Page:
The Government Broadband Index (gBBi) is a report compiled by the Economist Intelligence Unit that assesses countries on the basis of government planning, as opposed to current broadband capability. With ambitious targets for both the speed and coverage of next-generation broadband networks, the developed countries of East Asia scored highest in the Economist Intelligence Unit's first government broadband index.
According to the index Greece is the worst-performing country measured, owing to its relatively low coverage target and drawn-out deployment schedule. Greece also suffers due to the considerable size of its public-funding commitment as a percentage of overall government budget revenues, and because its plan does little to foment competition in the high-speed broadband market.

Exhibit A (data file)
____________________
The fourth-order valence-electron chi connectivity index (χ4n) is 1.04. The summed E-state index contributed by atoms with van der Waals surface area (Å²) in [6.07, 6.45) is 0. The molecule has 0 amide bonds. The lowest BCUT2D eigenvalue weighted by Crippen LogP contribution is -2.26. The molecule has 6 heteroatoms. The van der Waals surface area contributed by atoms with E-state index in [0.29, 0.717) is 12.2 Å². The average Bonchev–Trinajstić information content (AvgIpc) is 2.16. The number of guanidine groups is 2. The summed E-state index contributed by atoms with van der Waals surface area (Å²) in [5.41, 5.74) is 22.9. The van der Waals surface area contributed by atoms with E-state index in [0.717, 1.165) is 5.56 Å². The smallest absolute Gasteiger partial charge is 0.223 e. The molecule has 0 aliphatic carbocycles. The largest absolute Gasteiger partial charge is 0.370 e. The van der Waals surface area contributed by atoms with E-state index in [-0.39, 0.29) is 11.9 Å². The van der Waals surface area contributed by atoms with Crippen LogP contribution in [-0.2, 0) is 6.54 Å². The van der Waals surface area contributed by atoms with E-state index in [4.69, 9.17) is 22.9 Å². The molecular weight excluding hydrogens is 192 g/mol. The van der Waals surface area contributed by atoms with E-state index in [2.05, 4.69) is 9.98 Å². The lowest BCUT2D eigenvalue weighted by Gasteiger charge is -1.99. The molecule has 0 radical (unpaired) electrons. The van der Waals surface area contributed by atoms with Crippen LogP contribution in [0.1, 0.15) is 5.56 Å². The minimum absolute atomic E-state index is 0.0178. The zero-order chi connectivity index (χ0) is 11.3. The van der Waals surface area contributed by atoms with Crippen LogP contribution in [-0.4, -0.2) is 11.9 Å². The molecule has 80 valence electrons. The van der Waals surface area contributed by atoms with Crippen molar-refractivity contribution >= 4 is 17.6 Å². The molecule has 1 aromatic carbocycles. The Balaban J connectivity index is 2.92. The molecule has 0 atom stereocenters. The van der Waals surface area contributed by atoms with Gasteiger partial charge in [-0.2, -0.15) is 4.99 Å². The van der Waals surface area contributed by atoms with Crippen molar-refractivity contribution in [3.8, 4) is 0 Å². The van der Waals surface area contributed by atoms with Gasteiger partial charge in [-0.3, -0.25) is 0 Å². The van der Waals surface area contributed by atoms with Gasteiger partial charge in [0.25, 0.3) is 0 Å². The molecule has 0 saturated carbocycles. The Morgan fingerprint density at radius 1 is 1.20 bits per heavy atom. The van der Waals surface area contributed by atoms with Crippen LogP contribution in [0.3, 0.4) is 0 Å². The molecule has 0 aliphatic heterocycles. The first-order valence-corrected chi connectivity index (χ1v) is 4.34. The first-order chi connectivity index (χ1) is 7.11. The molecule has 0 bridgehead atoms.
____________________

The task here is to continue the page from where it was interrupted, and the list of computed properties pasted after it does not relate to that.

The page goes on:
Australia, with the most ambitious targets in the world for both speed and coverage, ranks in the bottom half of the index, because its National Broadband Network (NBN) program is partially funded by the Australian government and the rankings ignore plans to privatize the network in year 9. South Korea, by comparison, was also a government initiative 15 years ago but has now been privatized, hence its high ranking.
Besides the actual gBBi, "Full speed ahead: The government broadband index Q1 2011" reviews over 40 national government plans for broadband development, with comparable metrics for more than 30 countries. Specifically, the report addresses the following questions:
- What targets are set for next-generation network (NGN) speed and coverage?
- By when do governments want to see basic broadband services universally available, and what does 'basic' mean in terms of speed?
- How do countries compare in terms of universal and NGN broadband targets?
- How much public funding has been pledged for the attainment of these targets and how do countries compare?
- How are governments acting to facilitate the plans through regulation and by intervening directly in market and network development?
- What role does the private sector play in government plans?
- What is the current status of the plans and of industry involvement in them?
The following table summarizes the ranking of the 2011 report. Scoring is on a scale of 0–5, with 5 being the best.